A Defining Moment

This is a far cry from a complete fashion dictionary, but I hope it helps!

*A*

A-Line-
An A-Line dress or skirt is where the skirt portion of the dress, or skirt itself, is narrower at the top, flaring outward toward the bottom. The A- Line resembles the letter “A” hence its name.

Accordion Pleat-
Accordion pleats are most often used for skirts, however some dress shirts and gowns may use them below the under bust for example. The fabric has pressed in pleats that look like an accordion, or a paper fan. Much like the paper fan, there is taper and flare effect, such as a narrow waist line, and a more widespread, fuller bottom.

Almond Toe Shoes-
Almond toes resemble the shape of almonds. The toe portion of the shoe comes to a soft point and are not elongated nor do they consist of a sharp point.

Ankle Boot-
Sometimes refered to as a bootie, an ankle boot is a boot that only comes up to the ankle and they often seen with heels but may come without.

Ankle Strap-
A strap that encircles the ankle, and goes through a small loop at the back of the shoe to keep it place, typically with a buckle closure and often found on uber cute heels.

Ankle Tie-
Generally in the form of ribbon, these wrap around the ankle multiple times and can go up a bit above the ankle. These are used frequently used for pointe shoes, heels, and wedges. They do not come with a closure and are hand tied.

Aperture-
A term used in photography, this is a small opening which light enters when used with shutter speed you can get the desired amount of exposure.

Applique-
An applique is an ornament or decoration applied to the outer side of an item, common on children’s clothing.

Apron-
Usually cloth, these tie around the waist and neck and are used to protect clothing. There are some super cute kitchen aprons nowadays that you can purchase with wine glasses, or cupcake designs on them.

Argyle-
A multicolored knit comprised of diamond shapes, typically used for sweater.

Ascot Tie-
A mans neck scarf with a narrow band and broad pointed wings secured via pin. In modern times an ascot ties is a double scarf that is looped under the chin. You can see Al Pacinos character using an ascot tie in The Godfather. I personally think Hugh Hefner with a robe, sitting by a fire with some chicks on a bear skin rug, but that’s just me.
Asymmetrical Hem-
A hemline style in which either the front or back is lengthier, or shaped differently, than the opposite sides.

Asymmetrical Neckline-
For a nice dramatic neckline I suggest going asymmetrical. This neckline appears differently on either side of the front portion. I personally own some casual business shirts with this effect.

Aviator Glasses-
Hot in the 60s/70s Aviators have a thin metal frame, fairly large oval like lenses that angle downwards and away from the noses bridge. And, they still look great with feathered hair!

*B*

Ballet Slipper shoe-
A ballet slipper normally made of leather, pink, and small hard bar in the slipper at the ball of the foot. They also have an elastic draw string to keep them on and often have a large elastic band sewn in that goes across the top of the foot. However, in this case a ballet slipper shoe can be made of various materials. The upper portion is still soft and flexible with elastic to keep them on, but these are made to be worn with cute dresses and not to be used at a dance studio in a ballet class despite the similar shape.

Ball gown-
This is a formal dress, long with a fitted bodice, and full skirt.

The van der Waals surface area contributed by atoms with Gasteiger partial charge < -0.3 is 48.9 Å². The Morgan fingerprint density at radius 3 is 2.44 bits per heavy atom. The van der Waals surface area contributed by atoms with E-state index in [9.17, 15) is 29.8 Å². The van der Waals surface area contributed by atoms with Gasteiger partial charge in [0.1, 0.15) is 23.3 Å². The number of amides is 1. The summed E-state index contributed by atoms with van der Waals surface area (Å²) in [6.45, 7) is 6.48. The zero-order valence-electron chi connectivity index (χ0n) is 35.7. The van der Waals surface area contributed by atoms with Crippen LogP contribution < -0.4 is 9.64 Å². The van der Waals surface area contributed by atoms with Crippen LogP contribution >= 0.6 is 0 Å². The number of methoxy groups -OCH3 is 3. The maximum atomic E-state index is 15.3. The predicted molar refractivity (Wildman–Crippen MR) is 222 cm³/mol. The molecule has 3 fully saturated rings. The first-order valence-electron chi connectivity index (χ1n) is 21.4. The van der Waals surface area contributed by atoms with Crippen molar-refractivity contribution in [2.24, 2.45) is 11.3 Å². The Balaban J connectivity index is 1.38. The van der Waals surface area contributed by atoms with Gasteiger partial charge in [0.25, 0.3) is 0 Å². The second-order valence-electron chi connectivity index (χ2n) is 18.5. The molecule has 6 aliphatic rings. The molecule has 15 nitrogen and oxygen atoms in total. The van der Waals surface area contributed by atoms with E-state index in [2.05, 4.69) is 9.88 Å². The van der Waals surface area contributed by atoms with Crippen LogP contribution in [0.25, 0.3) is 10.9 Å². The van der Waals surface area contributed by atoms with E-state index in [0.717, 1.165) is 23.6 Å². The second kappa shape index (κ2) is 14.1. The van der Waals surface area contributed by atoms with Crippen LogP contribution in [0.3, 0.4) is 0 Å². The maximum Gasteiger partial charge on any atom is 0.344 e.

Bandeau top-
Sometimes referred to as a tube top because it resembles a “tube” of fabric. It starts covers just above the bust and often stops coverage below the bust but may cover the mid drift as well.

Barrymore Collar-
A fold over collar found on button up dress shirts with long, exaggerated triangular points. In the 30’s actor John Barrymore sported them, but Al Pacino can also been seen in this style collar in The Godfather.

Basque Waist-
A waistline that looks like a “V”.

Bateau Neckline-
Also called a boat neck, this classy neckline is high and wide and runs shoulder to shoulder in both front and back. Although not the most comfortable for me, it is one of my favorites.

Batik-
This hand dying technique is used to create ornate designs that are often fun and colorful. In this process a fabric is coated with wax, then dyed. The outcome is dye only on the unwaxed portion.

Batwing Sleeve-
This sleeve is also referred to as a Dolman Sleeve.  The batwing has a similar shape to a real bats wing in the sense that it is larger at the upper arm, and then tapers it goes down toward the wrist.

Bell Bottom-
Typically jeans that become wider from the knee down. Think the shape of a bell, the leg opening fairly large. Very popular in the 60’s and 70’s but were first worn by sailors in the 1800’s.

Bell Sleeve-
Much like the bellbottom design, these sleeves are fitted at the top but flare out towards the wrist.

Bias Cut-
Big in the 30’s, this offers a great fit, a nice fabric hug of the hips and a timeless look. Actress Jean Harlow had been photographed a number of times wearing this look.

Bib Necklace-
Large necklace that generally ties shut with ribbon. Fitted at the base of the neck, the fringe, beads or chains create what looks like, to many people, a child’s bib.

Bikini-
A woman’s two piece swimsuit with tops and bottoms of various styles than can often be mixed and matched.

Blazer-
A blazer is a jacket that features long sleeves, lapels, can be open at the front. This is a common article worn by men but there are blazers designed for woman as well. Great for pairing with business attire on chilly days or for giving jeans a slightly more formal or masculine look.

Bodice-
Once upon a time a bodice was a garment that laced up and was worn over a woman’s blouse, however now we use this term to describe pretty much the whole upper portion of a dress.

Bolero Jacket-
Bolero Jackets are small jackets that typically come down to your waist, they can be higher though, and have open fronts.

Boning-
Boning was a term originally used when talking about corsets and the boning was, well… made of bone! Now we use flexible plastic strips that are sewn inside a garment to enhance its structure.

Boot Cut-
A pant style that tapers at the knee with a slight flare at the bottom of the leg to accommodate a boot.

Box Pleat-
Generally these pleats start near the waist are often back to back. A decent example would be a schoolgirl skirt.

Breton Stripes-
Theses are horizontal stripes. They are the exact same, often seen in black and white.

Briefcase-
A rectangular bag with a small handle and sometimes buckle closures, made primarily for papers and normally made of leather.

Brocade-
A lavish fabric with raised metallic designs. For me this is a timeless fabric, that has almost a very feminine look due to the quaint glamour of it.

Brogue-
The brogue shoe is an oxford shoe that has a low heel and is highly decorative, often seen in brown.